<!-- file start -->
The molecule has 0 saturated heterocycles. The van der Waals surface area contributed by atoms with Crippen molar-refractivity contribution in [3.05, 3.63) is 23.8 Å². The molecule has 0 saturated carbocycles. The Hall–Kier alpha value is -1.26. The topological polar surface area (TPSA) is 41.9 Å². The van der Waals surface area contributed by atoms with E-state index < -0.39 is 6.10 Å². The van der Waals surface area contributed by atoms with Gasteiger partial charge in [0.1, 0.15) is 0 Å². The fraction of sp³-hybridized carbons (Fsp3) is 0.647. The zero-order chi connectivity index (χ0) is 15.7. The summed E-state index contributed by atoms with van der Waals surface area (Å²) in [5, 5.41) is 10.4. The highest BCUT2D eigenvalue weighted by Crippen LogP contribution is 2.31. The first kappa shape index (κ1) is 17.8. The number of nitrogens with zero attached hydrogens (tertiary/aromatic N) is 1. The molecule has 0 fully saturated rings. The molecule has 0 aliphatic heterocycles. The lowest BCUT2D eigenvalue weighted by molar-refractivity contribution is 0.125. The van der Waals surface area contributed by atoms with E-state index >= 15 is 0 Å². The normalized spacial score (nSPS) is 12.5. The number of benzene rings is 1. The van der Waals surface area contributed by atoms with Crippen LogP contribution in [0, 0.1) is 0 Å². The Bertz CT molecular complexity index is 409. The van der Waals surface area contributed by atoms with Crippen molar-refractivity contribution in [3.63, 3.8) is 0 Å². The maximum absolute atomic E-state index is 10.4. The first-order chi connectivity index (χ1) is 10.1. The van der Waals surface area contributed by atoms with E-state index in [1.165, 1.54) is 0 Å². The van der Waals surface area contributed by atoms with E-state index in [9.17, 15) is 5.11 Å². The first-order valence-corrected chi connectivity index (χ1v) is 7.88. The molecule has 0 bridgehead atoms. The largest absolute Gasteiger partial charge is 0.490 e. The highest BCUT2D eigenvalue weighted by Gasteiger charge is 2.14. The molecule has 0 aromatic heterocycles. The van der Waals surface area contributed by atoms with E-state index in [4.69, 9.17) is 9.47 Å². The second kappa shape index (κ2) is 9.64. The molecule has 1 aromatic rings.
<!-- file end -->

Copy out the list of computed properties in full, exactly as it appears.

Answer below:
The molecule has 0 saturated heterocycles. The van der Waals surface area contributed by atoms with Crippen molar-refractivity contribution in [3.05, 3.63) is 23.8 Å². The molecule has 0 saturated carbocycles. The Hall–Kier alpha value is -1.26. The topological polar surface area (TPSA) is 41.9 Å². The van der Waals surface area contributed by atoms with E-state index < -0.39 is 6.10 Å². The van der Waals surface area contributed by atoms with Gasteiger partial charge in [0.1, 0.15) is 0 Å². The fraction of sp³-hybridized carbons (Fsp3) is 0.647. The zero-order chi connectivity index (χ0) is 15.7. The summed E-state index contributed by atoms with van der Waals surface area (Å²) in [5, 5.41) is 10.4. The highest BCUT2D eigenvalue weighted by Crippen LogP contribution is 2.31. The first kappa shape index (κ1) is 17.8. The number of nitrogens with zero attached hydrogens (tertiary/aromatic N) is 1. The molecule has 0 fully saturated rings. The molecule has 0 aliphatic heterocycles. The lowest BCUT2D eigenvalue weighted by molar-refractivity contribution is 0.125. The van der Waals surface area contributed by atoms with E-state index >= 15 is 0 Å². The normalized spacial score (nSPS) is 12.5. The number of benzene rings is 1. The van der Waals surface area contributed by atoms with Crippen LogP contribution in [0, 0.1) is 0 Å². The Bertz CT molecular complexity index is 409. The van der Waals surface area contributed by atoms with Crippen molar-refractivity contribution in [3.63, 3.8) is 0 Å². The maximum absolute atomic E-state index is 10.4. The first-order chi connectivity index (χ1) is 10.1. The van der Waals surface area contributed by atoms with E-state index in [1.165, 1.54) is 0 Å². The van der Waals surface area contributed by atoms with E-state index in [9.17, 15) is 5.11 Å². The first-order valence-corrected chi connectivity index (χ1v) is 7.88. The molecule has 0 bridgehead atoms. The largest absolute Gasteiger partial charge is 0.490 e. The highest BCUT2D eigenvalue weighted by Gasteiger charge is 2.14. The molecule has 0 aromatic heterocycles. The van der Waals surface area contributed by atoms with E-state index in [4.69, 9.17) is 9.47 Å². The second kappa shape index (κ2) is 9.64. The molecule has 1 aromatic rings.